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I have a table that is used in several other tables as a foreign key. If the table is referenced in only one specific table, I want the delete to be allowed and to cascade on delete. However, if there exists references in other tables, the delete should fail.

I want to test the referntial integrity of this with my data set by attempting to delete every record. No records should be deleted except for the last one. However, when I attempt to delete every record, it errors (as expected) and terminates the rest of the statement.

How can I write a script that attempts to delete every record in a table and not terminate the statement on the first error?

Kind Regards,



The reason I would want to do something like this is because the business users have added a lot of duplicate data (ie: Search for someone and click the "Add As New" instead of the "Select"). Now we may have 10 people out there that only have a name and no relation to the other tables. I hope this clearifies any confusion.

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Can you clarify the question a bit. (1) It sounds like you have T_Parent, which has T_ChildCascade, and T_ChildNoCascade1, and T_ChildNoCascade2. (2) Is your normal use case to delete everything or a single record? (3) What does a DataSet have to do with the question? (4) What version of SQL Server? – EBarr Oct 31 '11 at 20:32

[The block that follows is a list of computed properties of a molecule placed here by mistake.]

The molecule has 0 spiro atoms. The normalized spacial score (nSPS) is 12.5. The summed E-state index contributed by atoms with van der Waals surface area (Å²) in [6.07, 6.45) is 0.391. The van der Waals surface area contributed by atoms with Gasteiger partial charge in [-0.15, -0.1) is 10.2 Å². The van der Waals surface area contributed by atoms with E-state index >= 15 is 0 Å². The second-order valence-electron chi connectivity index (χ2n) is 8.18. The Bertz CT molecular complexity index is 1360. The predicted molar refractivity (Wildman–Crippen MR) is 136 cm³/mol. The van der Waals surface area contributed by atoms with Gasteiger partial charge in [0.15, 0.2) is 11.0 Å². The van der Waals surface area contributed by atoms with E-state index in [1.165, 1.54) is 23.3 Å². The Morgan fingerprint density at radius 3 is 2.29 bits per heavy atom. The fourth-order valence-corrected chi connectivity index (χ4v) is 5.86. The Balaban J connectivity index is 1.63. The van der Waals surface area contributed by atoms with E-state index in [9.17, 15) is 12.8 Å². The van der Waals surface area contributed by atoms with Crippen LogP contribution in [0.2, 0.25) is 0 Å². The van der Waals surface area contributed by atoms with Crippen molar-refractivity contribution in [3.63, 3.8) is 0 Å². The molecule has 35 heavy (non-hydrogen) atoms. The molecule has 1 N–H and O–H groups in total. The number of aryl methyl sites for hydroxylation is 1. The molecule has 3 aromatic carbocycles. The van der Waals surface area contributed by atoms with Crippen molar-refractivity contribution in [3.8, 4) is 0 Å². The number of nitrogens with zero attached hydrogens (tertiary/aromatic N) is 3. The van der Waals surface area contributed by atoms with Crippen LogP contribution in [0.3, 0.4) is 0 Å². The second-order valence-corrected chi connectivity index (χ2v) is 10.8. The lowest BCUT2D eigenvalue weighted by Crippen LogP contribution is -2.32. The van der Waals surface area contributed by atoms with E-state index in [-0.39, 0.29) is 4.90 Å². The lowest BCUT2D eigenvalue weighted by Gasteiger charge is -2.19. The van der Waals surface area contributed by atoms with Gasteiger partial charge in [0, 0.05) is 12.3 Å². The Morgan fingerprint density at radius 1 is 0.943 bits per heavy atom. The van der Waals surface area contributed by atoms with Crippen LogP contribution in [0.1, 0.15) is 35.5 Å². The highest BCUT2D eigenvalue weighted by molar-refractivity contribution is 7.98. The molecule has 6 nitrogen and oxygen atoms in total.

Excellent questions: 1) Your assumptions are correct T_Parent is referenced by several T_Child tables. One is T_ChildCascade and Many are T_ChildNoCascade. – ribald Oct 31 '11 at 20:38
Cool. What about the other questions i asked ? – EBarr Oct 31 '11 at 20:40
2) The normal case of deleting a record in the application is to delete each reference seperately. I couldn't have cascade delete on many of the tables due to a circular cascade tree. The situation I'm describing is merely a test situation for a script I was writing to be absolutely sure that it will delete only one record. 3) The data set is merely a pre-populated datbase that I will use to test on. Sorry for any confusion. 4) Version number is 10.50.1600.1 – ribald Oct 31 '11 at 20:46
up vote 2 down vote accepted

I played around with different ideas. Here is the most straight forward way. However, it is pretty costly. Again, this is to attempt to delete unused duplicate data. 1,000 records took 8 minutes. Can anyone think of a more effecient way to do this?

DECLARE @DeletedID Int

DECLARE ItemsToDelete SCROLL CurSor For

Open ItemsToDelete

     While @@FETCH_STATUS = 0
        DELETE FROM ParentTable WHERE ID = @DeletedID;
    END TRY 

        --DO NOTHING

        --FETCH NEXT ROW
    FETCH NEXT FROM ItemsToDelete INTO @DeletedID

Close ItemsToDelete

Deallocate ItemsToDelete
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Take this with a grain of salt: I'm not actually a DBA, and have never worked with SQL Server. However:

You're actually up against two different rules here:

  1. Referential constraints
  2. Business-specific (I'm assuming) 'delete-allowed' rules.

It sounds like when the referential constraints (in the children tables) were setup, they were created with the option RESTRICT or NO ACTION. This means that attempting to delete from the parent table will, when children rows are present, cause the failure. But the catch is that you want, on a specific table, to allow deletes, and to propogate them (option CASCADE). So, for only those tables where the delete should be propogated, alter the referential constraint to use CASCADE. Otherwise, prevent the delete with the (already present) error.